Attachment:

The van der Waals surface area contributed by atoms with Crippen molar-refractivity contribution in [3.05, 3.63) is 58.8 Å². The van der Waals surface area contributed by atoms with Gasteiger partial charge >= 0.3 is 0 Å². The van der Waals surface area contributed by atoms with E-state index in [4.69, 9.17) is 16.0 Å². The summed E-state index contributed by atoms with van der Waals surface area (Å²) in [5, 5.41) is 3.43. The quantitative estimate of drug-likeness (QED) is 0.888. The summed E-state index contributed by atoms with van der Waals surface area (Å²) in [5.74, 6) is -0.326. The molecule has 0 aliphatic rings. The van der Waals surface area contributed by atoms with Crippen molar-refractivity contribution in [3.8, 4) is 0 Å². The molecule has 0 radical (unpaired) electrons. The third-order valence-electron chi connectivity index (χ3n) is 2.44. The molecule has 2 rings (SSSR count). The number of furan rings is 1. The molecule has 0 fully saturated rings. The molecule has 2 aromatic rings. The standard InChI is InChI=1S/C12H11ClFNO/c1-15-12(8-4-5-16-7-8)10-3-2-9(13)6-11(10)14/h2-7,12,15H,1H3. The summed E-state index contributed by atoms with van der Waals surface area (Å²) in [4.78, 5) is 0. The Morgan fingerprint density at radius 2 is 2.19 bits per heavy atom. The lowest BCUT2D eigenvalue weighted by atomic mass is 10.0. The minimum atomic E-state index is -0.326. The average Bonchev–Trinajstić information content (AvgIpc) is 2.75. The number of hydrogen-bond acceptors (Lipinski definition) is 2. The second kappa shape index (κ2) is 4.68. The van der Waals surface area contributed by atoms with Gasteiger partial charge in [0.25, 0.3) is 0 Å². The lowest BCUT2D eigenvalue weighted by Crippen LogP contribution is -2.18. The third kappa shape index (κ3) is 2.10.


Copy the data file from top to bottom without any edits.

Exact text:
The van der Waals surface area contributed by atoms with Crippen molar-refractivity contribution in [3.05, 3.63) is 58.8 Å². The van der Waals surface area contributed by atoms with Gasteiger partial charge >= 0.3 is 0 Å². The van der Waals surface area contributed by atoms with E-state index in [4.69, 9.17) is 16.0 Å². The summed E-state index contributed by atoms with van der Waals surface area (Å²) in [5, 5.41) is 3.43. The quantitative estimate of drug-likeness (QED) is 0.888. The summed E-state index contributed by atoms with van der Waals surface area (Å²) in [5.74, 6) is -0.326. The molecule has 0 aliphatic rings. The van der Waals surface area contributed by atoms with Crippen molar-refractivity contribution in [3.8, 4) is 0 Å². The molecule has 0 radical (unpaired) electrons. The third-order valence-electron chi connectivity index (χ3n) is 2.44. The molecule has 2 rings (SSSR count). The number of furan rings is 1. The molecule has 0 fully saturated rings. The molecule has 2 aromatic rings. The standard InChI is InChI=1S/C12H11ClFNO/c1-15-12(8-4-5-16-7-8)10-3-2-9(13)6-11(10)14/h2-7,12,15H,1H3. The summed E-state index contributed by atoms with van der Waals surface area (Å²) in [4.78, 5) is 0. The Morgan fingerprint density at radius 2 is 2.19 bits per heavy atom. The lowest BCUT2D eigenvalue weighted by atomic mass is 10.0. The minimum atomic E-state index is -0.326. The average Bonchev–Trinajstić information content (AvgIpc) is 2.75. The number of hydrogen-bond acceptors (Lipinski definition) is 2. The second kappa shape index (κ2) is 4.68. The van der Waals surface area contributed by atoms with Gasteiger partial charge in [0.25, 0.3) is 0 Å². The lowest BCUT2D eigenvalue weighted by Crippen LogP contribution is -2.18. The third kappa shape index (κ3) is 2.10.